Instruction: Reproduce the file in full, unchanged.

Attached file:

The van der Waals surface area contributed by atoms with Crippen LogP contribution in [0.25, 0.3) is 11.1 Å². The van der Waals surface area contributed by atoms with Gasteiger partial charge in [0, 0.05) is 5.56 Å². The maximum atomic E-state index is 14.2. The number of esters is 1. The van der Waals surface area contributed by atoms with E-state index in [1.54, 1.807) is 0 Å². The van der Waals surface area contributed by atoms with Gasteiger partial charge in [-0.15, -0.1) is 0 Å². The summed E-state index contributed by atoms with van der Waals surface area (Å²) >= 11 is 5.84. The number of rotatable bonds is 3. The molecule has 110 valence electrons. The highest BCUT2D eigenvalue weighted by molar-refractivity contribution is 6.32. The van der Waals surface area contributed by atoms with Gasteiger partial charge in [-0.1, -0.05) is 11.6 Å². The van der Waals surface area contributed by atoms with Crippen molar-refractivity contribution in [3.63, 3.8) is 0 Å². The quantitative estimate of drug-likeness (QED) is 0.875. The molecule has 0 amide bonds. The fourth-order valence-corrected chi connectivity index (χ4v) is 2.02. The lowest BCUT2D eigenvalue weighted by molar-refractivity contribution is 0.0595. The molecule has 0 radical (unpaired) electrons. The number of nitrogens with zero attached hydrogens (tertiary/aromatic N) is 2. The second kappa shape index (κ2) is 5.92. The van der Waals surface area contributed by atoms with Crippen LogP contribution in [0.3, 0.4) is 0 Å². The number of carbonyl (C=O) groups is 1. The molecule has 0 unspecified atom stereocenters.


The van der Waals surface area contributed by atoms with Crippen LogP contribution in [0.25, 0.3) is 11.1 Å². The van der Waals surface area contributed by atoms with Gasteiger partial charge in [0, 0.05) is 5.56 Å². The maximum atomic E-state index is 14.2. The number of esters is 1. The van der Waals surface area contributed by atoms with E-state index in [1.54, 1.807) is 0 Å². The van der Waals surface area contributed by atoms with Gasteiger partial charge in [-0.15, -0.1) is 0 Å². The summed E-state index contributed by atoms with van der Waals surface area (Å²) >= 11 is 5.84. The number of rotatable bonds is 3. The molecule has 110 valence electrons. The highest BCUT2D eigenvalue weighted by molar-refractivity contribution is 6.32. The van der Waals surface area contributed by atoms with Gasteiger partial charge in [-0.1, -0.05) is 11.6 Å². The van der Waals surface area contributed by atoms with Crippen molar-refractivity contribution in [3.63, 3.8) is 0 Å². The quantitative estimate of drug-likeness (QED) is 0.875. The molecule has 0 amide bonds. The fourth-order valence-corrected chi connectivity index (χ4v) is 2.02. The lowest BCUT2D eigenvalue weighted by molar-refractivity contribution is 0.0595. The molecule has 0 radical (unpaired) electrons. The number of nitrogens with zero attached hydrogens (tertiary/aromatic N) is 2. The second kappa shape index (κ2) is 5.92. The van der Waals surface area contributed by atoms with Crippen LogP contribution in [0.3, 0.4) is 0 Å². The number of carbonyl (C=O) groups is 1. The molecule has 0 unspecified atom stereocenters.